Palo Alto is known as a particularly affluent area of California. It is home to many tech entrepreneurs and was once the headquarters to social networking giant Facebook, the city has its claims to fame. Despite this, Palo Alto libraries had remained in a relatively sad state for some time. Most of the libraries a 30 years old or older, and lack the space needed for more modern program areas, or even simple facilities like study rooms. Some of the branches even lacked air conditioning – a daunting prospect considering that the area regularly receives 90 degree+ days. Some of the libraries were even shutdown for safety in the event of particularly hot summer weather.
It was way back in 2001 that a group of wealthy locals decided to start a fundraising collective with the goal of modernizing and improving these libraries for their communities. They pitched their idea to the community, who in turn latched on with gusto. Admittedly, improving the five local libraries for those that used them wasn’t a tough sell for most involved. Basically, the group wouldn’t be donating directly, but would head up various fundraising efforts and help plan them in such a way that they could have the best chances of success.
The progress that the organization has made in the past fourteen years is astounding, and has brought record levels of income into the Palo Alto system. The process has involved nearly 2,000 separate donors and has brought in roughly $4.5 million since the group was formed. The money has paid for major overhauls and renovations to all five of the branches; not only were study rooms added to each, but they all now house state of the art technology equipment as well to help patrons accomplish just about any task they might come in with. Fundraising did take some time, however, with the first renovation – occurring at the Downtown Library branch – happening not until the summer of 2011.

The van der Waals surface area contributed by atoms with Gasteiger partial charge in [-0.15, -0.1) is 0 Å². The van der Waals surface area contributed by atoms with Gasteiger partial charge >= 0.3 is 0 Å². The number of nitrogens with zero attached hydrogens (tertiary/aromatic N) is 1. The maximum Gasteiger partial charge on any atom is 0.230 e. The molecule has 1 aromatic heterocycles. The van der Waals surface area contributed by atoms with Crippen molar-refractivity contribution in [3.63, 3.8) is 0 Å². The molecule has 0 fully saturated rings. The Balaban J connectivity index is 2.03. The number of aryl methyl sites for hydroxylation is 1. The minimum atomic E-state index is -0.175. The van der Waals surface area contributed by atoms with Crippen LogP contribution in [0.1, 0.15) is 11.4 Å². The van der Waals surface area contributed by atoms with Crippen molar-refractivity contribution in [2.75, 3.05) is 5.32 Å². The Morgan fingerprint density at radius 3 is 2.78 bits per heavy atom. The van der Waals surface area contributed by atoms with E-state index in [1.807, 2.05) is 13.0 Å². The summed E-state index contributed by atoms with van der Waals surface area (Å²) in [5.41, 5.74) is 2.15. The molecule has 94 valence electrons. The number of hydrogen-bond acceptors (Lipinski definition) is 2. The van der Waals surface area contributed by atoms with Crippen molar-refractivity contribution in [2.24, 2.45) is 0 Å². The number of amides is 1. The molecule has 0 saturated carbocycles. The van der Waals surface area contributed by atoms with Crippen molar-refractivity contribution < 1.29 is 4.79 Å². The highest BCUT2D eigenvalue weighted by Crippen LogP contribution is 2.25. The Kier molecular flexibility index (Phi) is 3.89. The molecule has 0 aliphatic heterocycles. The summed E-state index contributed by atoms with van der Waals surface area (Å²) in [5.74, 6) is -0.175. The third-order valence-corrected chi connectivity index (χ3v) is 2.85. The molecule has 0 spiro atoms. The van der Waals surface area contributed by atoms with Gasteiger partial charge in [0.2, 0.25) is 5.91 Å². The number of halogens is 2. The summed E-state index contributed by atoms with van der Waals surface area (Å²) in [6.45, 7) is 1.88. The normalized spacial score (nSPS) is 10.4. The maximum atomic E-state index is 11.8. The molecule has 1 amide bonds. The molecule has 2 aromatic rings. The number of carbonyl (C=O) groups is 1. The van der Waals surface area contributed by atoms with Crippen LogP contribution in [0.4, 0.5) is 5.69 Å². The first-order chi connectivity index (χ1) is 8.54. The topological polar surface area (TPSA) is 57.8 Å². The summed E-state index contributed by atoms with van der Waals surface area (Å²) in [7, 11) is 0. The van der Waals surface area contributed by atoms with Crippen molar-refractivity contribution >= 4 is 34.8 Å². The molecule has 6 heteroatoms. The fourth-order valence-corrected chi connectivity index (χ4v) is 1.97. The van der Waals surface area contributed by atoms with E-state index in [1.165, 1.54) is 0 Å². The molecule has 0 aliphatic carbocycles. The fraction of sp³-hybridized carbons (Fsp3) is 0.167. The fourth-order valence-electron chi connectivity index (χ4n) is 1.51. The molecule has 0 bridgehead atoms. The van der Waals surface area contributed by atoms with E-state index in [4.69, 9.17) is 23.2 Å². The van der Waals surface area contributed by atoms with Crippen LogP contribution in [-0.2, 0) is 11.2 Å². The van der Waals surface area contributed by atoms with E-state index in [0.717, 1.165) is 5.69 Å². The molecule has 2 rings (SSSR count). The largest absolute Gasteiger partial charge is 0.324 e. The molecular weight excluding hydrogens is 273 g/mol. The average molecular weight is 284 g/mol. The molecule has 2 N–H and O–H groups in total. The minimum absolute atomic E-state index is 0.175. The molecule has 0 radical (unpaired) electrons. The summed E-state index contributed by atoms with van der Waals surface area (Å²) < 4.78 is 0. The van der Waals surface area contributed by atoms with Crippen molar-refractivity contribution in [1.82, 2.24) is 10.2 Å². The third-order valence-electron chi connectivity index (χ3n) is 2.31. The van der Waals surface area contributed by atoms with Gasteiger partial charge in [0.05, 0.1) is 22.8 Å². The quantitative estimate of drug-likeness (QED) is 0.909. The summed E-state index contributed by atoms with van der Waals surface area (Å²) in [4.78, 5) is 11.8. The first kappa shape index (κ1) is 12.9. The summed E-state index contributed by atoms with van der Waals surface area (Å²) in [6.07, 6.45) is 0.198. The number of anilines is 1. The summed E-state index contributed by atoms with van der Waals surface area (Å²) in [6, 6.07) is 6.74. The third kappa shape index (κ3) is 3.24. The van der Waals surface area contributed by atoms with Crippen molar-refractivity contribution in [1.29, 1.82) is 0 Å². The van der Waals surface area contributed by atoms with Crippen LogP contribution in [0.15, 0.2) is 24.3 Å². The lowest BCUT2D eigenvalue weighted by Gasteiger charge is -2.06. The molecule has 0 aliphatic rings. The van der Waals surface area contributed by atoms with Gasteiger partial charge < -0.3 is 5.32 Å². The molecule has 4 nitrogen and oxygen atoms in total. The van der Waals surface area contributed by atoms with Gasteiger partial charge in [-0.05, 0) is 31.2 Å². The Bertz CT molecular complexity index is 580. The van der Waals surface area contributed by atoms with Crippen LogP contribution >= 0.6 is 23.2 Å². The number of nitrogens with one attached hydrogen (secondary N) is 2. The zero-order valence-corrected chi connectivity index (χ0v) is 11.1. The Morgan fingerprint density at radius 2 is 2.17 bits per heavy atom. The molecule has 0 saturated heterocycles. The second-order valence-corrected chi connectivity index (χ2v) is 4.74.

As of this past Valentine’s Day, the last of the renovations was completed when the Main Library branch reopened under a new name.
According to Susie Thom, the president of the Palo Alto Library Association since 2008, the group now feels that its original mission statement has been fulfilled, and is looking to bring the organization to its final chapter and shutdown. “As we looked at the library system as it is today,” she said, “…we concluded that we have met our mission.”
According to Thom, the last meeting of the organization will be on June 30th. Donations came in all sizes, and some of the larger sums came from groups within Google and other tech companies that had ties to the area. Even though the Palo Alto Library Association is shutting its doors, they have set a stunning example of what generosity, planning, and some hard work from a community can mean for a library system. Many such systems are struggling in the recent economic climate, and private endeavours like the one in Palo Alto may provide the blueprint for libraries in other areas.